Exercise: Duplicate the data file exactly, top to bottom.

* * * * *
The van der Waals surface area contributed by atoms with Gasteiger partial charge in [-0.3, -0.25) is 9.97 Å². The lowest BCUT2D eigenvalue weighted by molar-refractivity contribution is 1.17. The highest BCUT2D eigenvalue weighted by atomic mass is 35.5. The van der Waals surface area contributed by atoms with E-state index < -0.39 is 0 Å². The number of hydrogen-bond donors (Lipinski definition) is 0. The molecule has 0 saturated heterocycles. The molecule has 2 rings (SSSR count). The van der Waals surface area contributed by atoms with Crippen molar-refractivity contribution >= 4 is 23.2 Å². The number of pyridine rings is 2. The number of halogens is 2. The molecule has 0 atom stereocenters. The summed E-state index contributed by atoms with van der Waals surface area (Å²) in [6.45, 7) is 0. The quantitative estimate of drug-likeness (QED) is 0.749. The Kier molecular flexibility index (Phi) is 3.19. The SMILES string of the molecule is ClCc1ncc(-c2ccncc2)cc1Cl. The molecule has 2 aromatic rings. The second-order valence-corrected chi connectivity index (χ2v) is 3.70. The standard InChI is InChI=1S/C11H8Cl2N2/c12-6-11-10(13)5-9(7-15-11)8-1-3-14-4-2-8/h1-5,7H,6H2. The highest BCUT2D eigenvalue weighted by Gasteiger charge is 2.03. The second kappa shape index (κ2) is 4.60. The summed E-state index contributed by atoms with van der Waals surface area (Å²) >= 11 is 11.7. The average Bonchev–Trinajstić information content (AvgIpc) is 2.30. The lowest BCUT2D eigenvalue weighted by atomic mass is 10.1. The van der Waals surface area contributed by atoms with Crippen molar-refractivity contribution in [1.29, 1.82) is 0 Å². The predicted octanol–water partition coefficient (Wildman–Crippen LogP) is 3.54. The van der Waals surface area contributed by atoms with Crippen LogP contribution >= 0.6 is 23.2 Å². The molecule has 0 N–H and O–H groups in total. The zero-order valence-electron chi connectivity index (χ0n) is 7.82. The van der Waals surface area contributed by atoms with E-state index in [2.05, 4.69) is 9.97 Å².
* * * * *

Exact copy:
The van der Waals surface area contributed by atoms with Gasteiger partial charge in [-0.3, -0.25) is 9.97 Å². The lowest BCUT2D eigenvalue weighted by molar-refractivity contribution is 1.17. The highest BCUT2D eigenvalue weighted by atomic mass is 35.5. The van der Waals surface area contributed by atoms with E-state index < -0.39 is 0 Å². The number of hydrogen-bond donors (Lipinski definition) is 0. The molecule has 0 saturated heterocycles. The molecule has 2 rings (SSSR count). The van der Waals surface area contributed by atoms with Crippen molar-refractivity contribution >= 4 is 23.2 Å². The number of pyridine rings is 2. The number of halogens is 2. The molecule has 0 atom stereocenters. The summed E-state index contributed by atoms with van der Waals surface area (Å²) in [6.45, 7) is 0. The quantitative estimate of drug-likeness (QED) is 0.749. The Kier molecular flexibility index (Phi) is 3.19. The SMILES string of the molecule is ClCc1ncc(-c2ccncc2)cc1Cl. The molecule has 2 aromatic rings. The second-order valence-corrected chi connectivity index (χ2v) is 3.70. The standard InChI is InChI=1S/C11H8Cl2N2/c12-6-11-10(13)5-9(7-15-11)8-1-3-14-4-2-8/h1-5,7H,6H2. The highest BCUT2D eigenvalue weighted by Gasteiger charge is 2.03. The second kappa shape index (κ2) is 4.60. The summed E-state index contributed by atoms with van der Waals surface area (Å²) >= 11 is 11.7. The average Bonchev–Trinajstić information content (AvgIpc) is 2.30. The lowest BCUT2D eigenvalue weighted by atomic mass is 10.1. The van der Waals surface area contributed by atoms with Crippen molar-refractivity contribution in [1.29, 1.82) is 0 Å². The predicted octanol–water partition coefficient (Wildman–Crippen LogP) is 3.54. The van der Waals surface area contributed by atoms with Crippen LogP contribution >= 0.6 is 23.2 Å². The molecule has 0 N–H and O–H groups in total. The zero-order valence-electron chi connectivity index (χ0n) is 7.82. The van der Waals surface area contributed by atoms with E-state index in [2.05, 4.69) is 9.97 Å².